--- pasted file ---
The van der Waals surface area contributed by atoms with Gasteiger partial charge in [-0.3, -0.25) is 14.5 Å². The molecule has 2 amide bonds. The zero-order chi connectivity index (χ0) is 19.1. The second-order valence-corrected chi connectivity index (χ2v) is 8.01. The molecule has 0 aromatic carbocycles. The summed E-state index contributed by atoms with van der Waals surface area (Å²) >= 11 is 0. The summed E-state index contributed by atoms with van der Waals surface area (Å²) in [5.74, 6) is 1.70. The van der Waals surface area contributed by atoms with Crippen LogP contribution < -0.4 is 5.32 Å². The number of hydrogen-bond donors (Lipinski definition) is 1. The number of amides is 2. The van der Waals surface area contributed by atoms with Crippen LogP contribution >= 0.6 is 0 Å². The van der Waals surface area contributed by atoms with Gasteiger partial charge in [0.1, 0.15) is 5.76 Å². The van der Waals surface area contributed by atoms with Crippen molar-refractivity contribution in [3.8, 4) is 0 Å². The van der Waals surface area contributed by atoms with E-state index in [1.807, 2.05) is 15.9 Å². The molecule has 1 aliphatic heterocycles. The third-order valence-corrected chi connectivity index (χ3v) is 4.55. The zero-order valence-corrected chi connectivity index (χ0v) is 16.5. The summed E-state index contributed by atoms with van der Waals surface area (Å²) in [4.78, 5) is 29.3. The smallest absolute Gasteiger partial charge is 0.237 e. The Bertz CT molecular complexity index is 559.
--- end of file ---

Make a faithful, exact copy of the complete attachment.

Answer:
The van der Waals surface area contributed by atoms with Gasteiger partial charge in [-0.3, -0.25) is 14.5 Å². The molecule has 2 amide bonds. The zero-order chi connectivity index (χ0) is 19.1. The second-order valence-corrected chi connectivity index (χ2v) is 8.01. The molecule has 0 aromatic carbocycles. The summed E-state index contributed by atoms with van der Waals surface area (Å²) >= 11 is 0. The summed E-state index contributed by atoms with van der Waals surface area (Å²) in [5.74, 6) is 1.70. The van der Waals surface area contributed by atoms with Crippen LogP contribution < -0.4 is 5.32 Å². The number of hydrogen-bond donors (Lipinski definition) is 1. The number of amides is 2. The van der Waals surface area contributed by atoms with Crippen LogP contribution >= 0.6 is 0 Å². The van der Waals surface area contributed by atoms with Gasteiger partial charge in [0.1, 0.15) is 5.76 Å². The van der Waals surface area contributed by atoms with Crippen molar-refractivity contribution in [3.8, 4) is 0 Å². The van der Waals surface area contributed by atoms with E-state index in [1.807, 2.05) is 15.9 Å². The molecule has 1 aliphatic heterocycles. The third-order valence-corrected chi connectivity index (χ3v) is 4.55. The zero-order valence-corrected chi connectivity index (χ0v) is 16.5. The summed E-state index contributed by atoms with van der Waals surface area (Å²) in [4.78, 5) is 29.3. The smallest absolute Gasteiger partial charge is 0.237 e. The Bertz CT molecular complexity index is 559.